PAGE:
White’s community forum tackles opioid epidemic

State Rep. Martina White holds her first community forum on the opioid epidemic.

Dr. Fred Goldstein talks to the audience about his expertise on the opioid crisis. JOHN COLE/TIMES PHOTOS

Last Thursday, state Rep. Martina White hosted a community forum on the fight against the opioid epidemic at KleinLife, 10100 Jamison Ave. This was the first of two the representative has planned on the topic.

White welcomed members of the community for the discussion and provided three guest speakers to discuss in depth their expertise on the matter and how best to combat it.

White opened up the event talking about the urgency at which this situation should be handled.

“We know that this is a serious problem facing our community and that we have to work together to actually educate, prevent, intervene and treat those who are susceptible to or who have already been impacted by addiction,” said White.

A hot-button topic in the city of Philadelphia is the idea of safe injection sites or, as White referred to them, “Community User Engagement Sites.”

This issue has been on the forefront of the political conversation in Philadelphia since the district attorney’s race, and White stated her definitive opposal to these proposed sites.

“I am personally against placing an injection site into our neighborhoods here in the Far Northeast,” said White. “With that said, the city has not indicated where specifically they are considering placing these sites.”

White reinforced her position with quotes from state Attorney General Josh Shapiro and Philadelphia Police Commissioner Richard Ross.

”I’ve made it clear to the city, there would need to be changes in federal and state law to allow that,” was the quote White provided from Shapiro on the matter.

“There are many means to the same ends,” White quoted from Ross.

The first guest speaker, Dr. Fred Goldstein, spent his time addressing what addiction really is as well as dispelling myths on other substances.

Goldstein discussed the two types of drug abuse; experimental and dependence. He detailed the specific differences between the two and labeled the warning signs of dependence.

He mentioned that when certain people who are prescribed painkillers claim to lose them, often it’s a sign that there is a problem of dependency.

Goldstein stated that the epidemic is hitting people from all different classes.

“It doesn’t make a difference how much the family has,” said Goldstein.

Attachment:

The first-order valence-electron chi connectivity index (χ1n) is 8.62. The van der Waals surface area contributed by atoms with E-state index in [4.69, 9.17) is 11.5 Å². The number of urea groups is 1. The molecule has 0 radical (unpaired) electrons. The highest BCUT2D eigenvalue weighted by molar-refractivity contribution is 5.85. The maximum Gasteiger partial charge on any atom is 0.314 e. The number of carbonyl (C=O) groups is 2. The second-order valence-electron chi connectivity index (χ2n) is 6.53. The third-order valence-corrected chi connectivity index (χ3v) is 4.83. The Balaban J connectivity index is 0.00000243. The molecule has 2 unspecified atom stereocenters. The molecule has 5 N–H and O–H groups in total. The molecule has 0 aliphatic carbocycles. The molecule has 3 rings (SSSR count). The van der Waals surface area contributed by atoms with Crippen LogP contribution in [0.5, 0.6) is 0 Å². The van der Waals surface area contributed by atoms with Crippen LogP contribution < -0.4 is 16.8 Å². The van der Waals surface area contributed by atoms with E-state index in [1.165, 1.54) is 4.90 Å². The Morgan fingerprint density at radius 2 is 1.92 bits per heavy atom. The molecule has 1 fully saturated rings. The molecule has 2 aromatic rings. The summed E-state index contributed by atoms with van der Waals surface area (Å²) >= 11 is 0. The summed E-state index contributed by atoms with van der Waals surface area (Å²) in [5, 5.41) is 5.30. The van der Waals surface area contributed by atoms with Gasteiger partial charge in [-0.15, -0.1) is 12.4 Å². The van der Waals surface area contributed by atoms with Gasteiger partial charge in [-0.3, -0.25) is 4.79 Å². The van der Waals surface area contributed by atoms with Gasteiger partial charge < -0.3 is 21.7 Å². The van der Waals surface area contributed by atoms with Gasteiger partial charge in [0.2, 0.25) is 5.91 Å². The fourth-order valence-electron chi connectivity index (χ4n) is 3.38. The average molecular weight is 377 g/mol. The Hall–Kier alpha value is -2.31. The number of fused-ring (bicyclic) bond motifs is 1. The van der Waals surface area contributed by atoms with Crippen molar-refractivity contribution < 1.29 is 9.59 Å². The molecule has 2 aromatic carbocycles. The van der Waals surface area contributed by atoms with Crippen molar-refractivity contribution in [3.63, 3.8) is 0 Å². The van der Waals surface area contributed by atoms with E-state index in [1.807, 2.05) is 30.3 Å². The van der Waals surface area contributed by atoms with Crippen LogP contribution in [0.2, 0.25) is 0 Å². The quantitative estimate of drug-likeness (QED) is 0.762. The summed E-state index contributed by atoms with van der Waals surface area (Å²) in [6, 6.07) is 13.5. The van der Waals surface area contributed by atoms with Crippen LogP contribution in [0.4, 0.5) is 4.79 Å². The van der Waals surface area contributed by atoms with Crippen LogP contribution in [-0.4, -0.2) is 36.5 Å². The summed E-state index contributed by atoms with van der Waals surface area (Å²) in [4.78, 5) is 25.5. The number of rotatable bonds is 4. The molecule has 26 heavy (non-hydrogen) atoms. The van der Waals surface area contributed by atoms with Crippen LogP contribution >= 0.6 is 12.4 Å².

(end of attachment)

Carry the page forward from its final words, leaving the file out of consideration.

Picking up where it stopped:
Goldstein believes overprescribing by doctors is still a dilemma, but no longer a major cause in addiction today.

“I say minor because this day, there are fewer doctors doing this because the pressure’s on, in the past it happened more, in my opinion,” Goldstein said.

He also spent a great deal of time dispelling what he believes are common myths of marijuana use.

“The National Institute of Drug Abuse, the majority of people who use marijuana, now this is coming from the government, not me, do not go onto other harder substances, not many,” Goldstein stated. “…Now, I’m not suggesting people go out and smoke. I think it should be regulated and we have provisions in the state to go out and do research, but there has to be an understanding of what marijuana does and does not.”

Frank McCartney, diversion outreach coordinator for the Philadelphia division of the Drug Enforcement Agency, talked about the specifics of how the DEA is handling this crisis locally.

“Currently, the drug threat facing this area, Philadelphia, would be opioids, heroin, fentanyl,” said McCartney. “It’s pretty much reflective of what’s facing the nation as well.”

McCartney read the fatality projections in 2017, due to opioid overdoses, which was alarming to the audience.

In Pennsylvania, 4,642 people died of drug overdose and Philadelphia had “approximately 1,250” deaths.

“The alarming thing about the Philly number was that it’s up 38 percent over 2015,” said McCartney. “That’s a big jump percentage wise.”

McCartney discussed ways to safeguard prescription pills in one’s house, but believes the most effective way to combat this is prevention.

“Prevention is so key at this point,” said McCartney. “It’s the only hope that I really see for ultimately turning this situation around.”

He urged people to go to DEA.gov for more information.

Elvis Rosado talks to the forum about his work at Prevention Point. JOHN COLE/TIMES PHOTOS

Elvis Rosado has been a member of Prevention Point Philadelphia for the past 25 years. Rosado has been on the frontlines in fighting this epidemic over recent years and discussed what makes Philadelphia unique in this fight.

“Philadelphia has some of the purest heroin in the country right now, unfortunately,” said Rosado.

Rosado detailed his past with drug abuse and how he has since been clean for 26 years as of Feb. 1. He tried to urge those in attendance that if the pain for whatever they are prescribed isn’t too great, try to stray away from opioids and take something less powerful.

Rosado believes the use of narcan to combat the opioid epidemic is essential.

“This is something that I think should be in every household at this point,” said Rosado.

Another troubling fact is the quantity in which the United States takes opioids.

“The United States is 5 percent of the world’s population. We consume 95 percent of the world’s opiate,” Rosado said.

A Russian translator was present for this discussion, but was not needed.

White’s next community forum on the fight against the opioid epidemic will be held Thursday, April 12, from 6:30 to 8 p.m. at Archbishop Ryan High School, 11201 Academy Rd. ••

John Cole can be reached at JCole@bsmphilly.com